With an approach that intermingles the archival research of a historian, the personal experiences of a refugee, and the participant-observer perspectives of a community insider, Vang constructs a nuanced and complex portrait of the more than 130,000 Hmong people who came to the United States as political refugees beginning in the mid-1970s. She offers critiques of previous representations of the Hmong community and provides the sociological underpinnings for a bold reassessment of Hmong history in the greater context of globalization.
This new understanding redefines concepts of Hmong homogeneity and characterizes ordinary Hmong migrants not as passive victims but as dynamic actors who have exercised much power over their political and social destinies. While Vang focuses on the Hmong community in the Twin Cities, she also has conducted research in numerous Hmong enclaves in the United States and abroad.
The majority of the nearly 28,000 undergraduates at the University of Illinois at Urbana-Champaign–including a large population of Korean American students–come from nearby metropolitan Chicago. Among the campus’s largest non-white ethnicities, Korean American students come to college hoping to realize the liberal ideals of the modern American university, in which individuals can exit their comfort zones to realize their full potential regardless of race, nation, or religion. However, these ideals are compromised by their experiences of racial segregation and stereotypes, including images of instrumental striving that set Asian Americans apart.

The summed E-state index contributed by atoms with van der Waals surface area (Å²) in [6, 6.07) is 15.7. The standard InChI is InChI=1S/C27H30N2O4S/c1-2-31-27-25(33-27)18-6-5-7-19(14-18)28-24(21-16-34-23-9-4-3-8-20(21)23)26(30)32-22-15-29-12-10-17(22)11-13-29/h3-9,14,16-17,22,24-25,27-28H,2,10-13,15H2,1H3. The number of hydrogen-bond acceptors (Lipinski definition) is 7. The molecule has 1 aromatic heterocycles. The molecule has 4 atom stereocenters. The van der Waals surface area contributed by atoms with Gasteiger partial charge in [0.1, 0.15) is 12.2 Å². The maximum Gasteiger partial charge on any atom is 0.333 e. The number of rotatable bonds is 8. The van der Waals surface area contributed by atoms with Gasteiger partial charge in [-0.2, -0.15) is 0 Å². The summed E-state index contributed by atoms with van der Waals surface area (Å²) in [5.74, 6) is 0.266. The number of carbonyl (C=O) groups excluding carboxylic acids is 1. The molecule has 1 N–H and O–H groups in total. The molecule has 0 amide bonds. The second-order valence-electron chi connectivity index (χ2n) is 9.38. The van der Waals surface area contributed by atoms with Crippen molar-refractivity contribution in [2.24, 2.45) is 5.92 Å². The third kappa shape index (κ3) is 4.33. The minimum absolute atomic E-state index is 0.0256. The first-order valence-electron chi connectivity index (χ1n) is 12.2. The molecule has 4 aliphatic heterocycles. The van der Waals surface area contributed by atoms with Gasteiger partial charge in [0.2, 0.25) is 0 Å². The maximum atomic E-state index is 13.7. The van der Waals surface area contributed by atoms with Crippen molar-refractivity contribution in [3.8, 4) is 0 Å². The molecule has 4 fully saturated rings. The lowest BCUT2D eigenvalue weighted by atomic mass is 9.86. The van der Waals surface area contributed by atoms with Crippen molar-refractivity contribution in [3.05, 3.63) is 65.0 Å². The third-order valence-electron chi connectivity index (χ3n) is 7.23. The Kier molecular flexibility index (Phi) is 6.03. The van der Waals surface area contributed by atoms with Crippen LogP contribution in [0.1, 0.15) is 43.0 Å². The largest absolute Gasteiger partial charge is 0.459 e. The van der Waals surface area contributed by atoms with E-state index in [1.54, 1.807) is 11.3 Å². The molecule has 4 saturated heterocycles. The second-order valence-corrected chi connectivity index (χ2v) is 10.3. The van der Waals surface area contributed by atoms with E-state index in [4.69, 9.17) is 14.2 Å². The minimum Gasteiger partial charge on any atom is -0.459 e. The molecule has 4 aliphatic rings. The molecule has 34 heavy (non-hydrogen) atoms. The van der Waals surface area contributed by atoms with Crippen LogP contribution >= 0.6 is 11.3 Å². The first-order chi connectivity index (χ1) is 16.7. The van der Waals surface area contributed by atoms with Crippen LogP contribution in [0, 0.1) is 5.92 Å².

In The Intimate University, Nancy Abelmann explores the tensions between liberal ideals and the particularities of race, family, and community in the contemporary university. Drawing on ten years of ethnographic research with Korean American students at the University of Illinois and closely following multiple generations of a single extended Korean American family in the Chicago metropolitan area, Abelmann investigates the complexity of racial politics at the American university today.
Racially hyper-visible and invisible, Korean American students face particular challenges as they try to realize their college dreams against the subtle, day-to-day workings of race. They frequently encounter the accusation of racial self-segregation–a charge accentuated by the fact that many attend the same Evangelical Protestant church–even as they express the desire to distinguish themselves from their families and other Korean Americans. Abelmann concludes by examining the current state of the university, reflecting on how better to achieve the university’s liberal ideals despite its paradoxical celebration of diversity and relative silence on race.
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Suggested reference: Le, C.N. . "New Books: Asian American Assimilation, Then and Now" Asian-Nation: The Landscape of Asian America. <http://www.asian-nation.org/headlines/2010/10/new-books-asian-american-assimilation-then-now/> ().